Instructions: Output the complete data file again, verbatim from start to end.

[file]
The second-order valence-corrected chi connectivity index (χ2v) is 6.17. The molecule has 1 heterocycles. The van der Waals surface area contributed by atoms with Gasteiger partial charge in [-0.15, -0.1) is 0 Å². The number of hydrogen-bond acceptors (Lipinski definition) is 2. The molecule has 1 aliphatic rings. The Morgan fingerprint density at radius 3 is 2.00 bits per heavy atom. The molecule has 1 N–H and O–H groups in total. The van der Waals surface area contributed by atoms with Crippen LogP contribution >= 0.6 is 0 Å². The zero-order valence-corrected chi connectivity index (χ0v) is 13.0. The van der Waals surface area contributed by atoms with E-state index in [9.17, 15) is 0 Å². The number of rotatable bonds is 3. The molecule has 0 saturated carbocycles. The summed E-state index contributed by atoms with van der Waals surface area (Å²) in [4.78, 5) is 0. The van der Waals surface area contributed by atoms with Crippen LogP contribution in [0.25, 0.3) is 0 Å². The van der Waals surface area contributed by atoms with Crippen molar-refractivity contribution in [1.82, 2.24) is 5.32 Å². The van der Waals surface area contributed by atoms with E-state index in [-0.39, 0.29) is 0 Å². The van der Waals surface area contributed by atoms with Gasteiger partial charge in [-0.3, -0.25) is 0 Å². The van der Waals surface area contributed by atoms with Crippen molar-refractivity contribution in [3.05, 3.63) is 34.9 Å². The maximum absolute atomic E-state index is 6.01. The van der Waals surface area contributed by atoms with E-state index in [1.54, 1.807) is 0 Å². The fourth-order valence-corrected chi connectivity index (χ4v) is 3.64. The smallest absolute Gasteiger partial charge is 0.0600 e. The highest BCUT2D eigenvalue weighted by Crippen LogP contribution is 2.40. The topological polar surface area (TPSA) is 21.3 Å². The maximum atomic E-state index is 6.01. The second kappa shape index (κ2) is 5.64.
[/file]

The second-order valence-corrected chi connectivity index (χ2v) is 6.17. The molecule has 1 heterocycles. The van der Waals surface area contributed by atoms with Gasteiger partial charge in [-0.15, -0.1) is 0 Å². The number of hydrogen-bond acceptors (Lipinski definition) is 2. The molecule has 1 aliphatic rings. The Morgan fingerprint density at radius 3 is 2.00 bits per heavy atom. The molecule has 1 N–H and O–H groups in total. The van der Waals surface area contributed by atoms with Crippen LogP contribution >= 0.6 is 0 Å². The zero-order valence-corrected chi connectivity index (χ0v) is 13.0. The van der Waals surface area contributed by atoms with E-state index in [9.17, 15) is 0 Å². The number of rotatable bonds is 3. The molecule has 0 saturated carbocycles. The summed E-state index contributed by atoms with van der Waals surface area (Å²) in [4.78, 5) is 0. The van der Waals surface area contributed by atoms with Crippen LogP contribution in [0.25, 0.3) is 0 Å². The van der Waals surface area contributed by atoms with Crippen molar-refractivity contribution in [1.82, 2.24) is 5.32 Å². The van der Waals surface area contributed by atoms with E-state index in [-0.39, 0.29) is 0 Å². The van der Waals surface area contributed by atoms with Gasteiger partial charge in [-0.3, -0.25) is 0 Å². The van der Waals surface area contributed by atoms with Crippen molar-refractivity contribution in [3.05, 3.63) is 34.9 Å². The maximum absolute atomic E-state index is 6.01. The van der Waals surface area contributed by atoms with E-state index in [1.54, 1.807) is 0 Å². The fourth-order valence-corrected chi connectivity index (χ4v) is 3.64. The smallest absolute Gasteiger partial charge is 0.0600 e. The highest BCUT2D eigenvalue weighted by Crippen LogP contribution is 2.40. The topological polar surface area (TPSA) is 21.3 Å². The maximum atomic E-state index is 6.01. The second kappa shape index (κ2) is 5.64.